Can you talk about the first time you met with Josh? How did you guys build your relationship as brother and sister?
DEWITT: Again, a lot of it is Lynn. I mean, Lynn knew she wanted to work with Josh forever and she had seen him in this role. She invited Ellen, Josh and I to have dinner and we all made curry together. It was kind of awkward. We were all a little shy with each other, but it was perfect because rather than impose something onto it, we were like, “Oh, this is this family. This is how they are.” They’re not great at communicating. They’re really different people. I mean, now it’s so easy and loose with Josh, but it was great how they just didn’t plug into each other, and they wanted to love each other well, and they were failing. And then, by the end of the movie, something allows them to touch each other. They’re never going to have great talks. They’re not cut from the same cloth.
What was it like acting in those scenes opposite Allison Janney?
DEWITT: It was heaven on earth. To me, she’s just one of our great actors. Lynn yelled, “Action” and then she went, “Cut,” and I didn’t realize that we were acting. I thought I was just having a conversation and then we were going to start acting, and I loved that. She’s one of those actors that makes everybody better, whatever that quality is. I can see that with her because you just lose yourself. And, she’s really kind of Reiki. (laughs) When I would lie down in the scene, she would have my head and be hitting these spots, and I would get so relaxed. She worked with a Reiki master to [prepare for the role] and I swear she picked it up, just in case you ever see her in the future and want to ask her to do something.
I enjoyed watching you and Ron onscreen together. Is that fun for you to do or is it a little strange depending on the project? How do you guys like to navigate those waters?
DEWITT: We met doing a TV show so we didn’t have any history. It was fun. It makes it easier because it’s not weird to act together. And then, we did another movie that we were both in, but we didn’t act together. This is the first time we’ve acted together since we met. Lynn had said to me, “Oh I’m thinking about asking Ron to do this part” and I was like, “Oh.” Actors are always weird about acting with their spouse or their boyfriend or girlfriend, but more because they think audiences will find it boring. But then, when I read the script, I thought, oh no, these are people who have a history together. They’ve known each other. There is a level of familiarity. Lynn had met Ron at Sundance and she just thought he was so different than what she thought he was like from his movies. There was a quality of something she wanted to put in the movie, and I didn’t want to rob her of that. So I’m like, “Let’s go for it.” It was fun and lovely. I don’t think you have that thing where you look in an actor’s eyes who you don’t know or you just met that day and have to tell the truth and it’s scary. It’s not that scary to do that with Ron because hopefully I’m doing that every night at home.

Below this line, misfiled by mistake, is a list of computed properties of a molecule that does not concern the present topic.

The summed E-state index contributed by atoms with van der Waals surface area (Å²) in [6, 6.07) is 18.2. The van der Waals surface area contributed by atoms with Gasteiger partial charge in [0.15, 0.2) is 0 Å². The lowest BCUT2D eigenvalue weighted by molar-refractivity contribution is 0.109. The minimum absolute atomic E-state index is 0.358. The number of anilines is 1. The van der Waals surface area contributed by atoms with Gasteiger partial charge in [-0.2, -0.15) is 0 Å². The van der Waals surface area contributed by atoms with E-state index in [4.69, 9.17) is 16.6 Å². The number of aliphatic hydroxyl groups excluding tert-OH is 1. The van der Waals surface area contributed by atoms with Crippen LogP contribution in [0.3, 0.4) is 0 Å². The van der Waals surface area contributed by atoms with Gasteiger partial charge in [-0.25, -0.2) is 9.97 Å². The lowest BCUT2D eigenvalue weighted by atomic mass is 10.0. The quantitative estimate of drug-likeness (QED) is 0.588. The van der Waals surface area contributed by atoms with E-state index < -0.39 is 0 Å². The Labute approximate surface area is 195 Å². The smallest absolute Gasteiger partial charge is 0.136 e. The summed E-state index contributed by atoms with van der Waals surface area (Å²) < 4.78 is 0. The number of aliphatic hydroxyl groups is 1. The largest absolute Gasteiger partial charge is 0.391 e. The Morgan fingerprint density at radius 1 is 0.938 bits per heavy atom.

How did you like his look in the film?
DEWITT: I loved it. I love those pork chops that he has. He’s so Seattle. He put me to shame a little bit with his Seattle-ness.
You’ve worked extensively in both film and television. Was there one project in particular that you feel led to more roles and a higher profile for you?
DEWITT: There are the jobs you get that do something for your confidence, like “I can do this with my life” kind of thing. And then, there are the jobs that maybe bring a certain level of awareness about you as an actor where other people feel like they can hire you. A lot of times they can’t hire actors just because there’s this obligation that the audiences don’t know who they are, and it’s about making money. For me, the project that felt like all of it was Rachel Getting Married because I had such a good time on that movie. Jonathan Demme, to me, is one of the most actor friendly directors. It’s the whole experience. I didn’t even know we were making a movie. I just felt like we were showing up at his house every day. (laughs) It was just so incredible. I remember Ron, my then boyfriend, saying, “Oh you won’t even feel this for maybe three years. It takes people a long time to see movies.” And it did. It set a nice tone because it was so beautifully done to the way people thought of you. So, you do a movie like that and then other like-minded directors watch each other’s work. I just felt lucky that if that was a movie that someone recognized me from, it was that kind of movie. It’s harder when you’re put into a box and you try to get out of a box. I did get offered a lot of sister parts after that because people like you to do what they know. Their imagination sometimes can only go in that direction. It’s the kind of movie that I want to do again.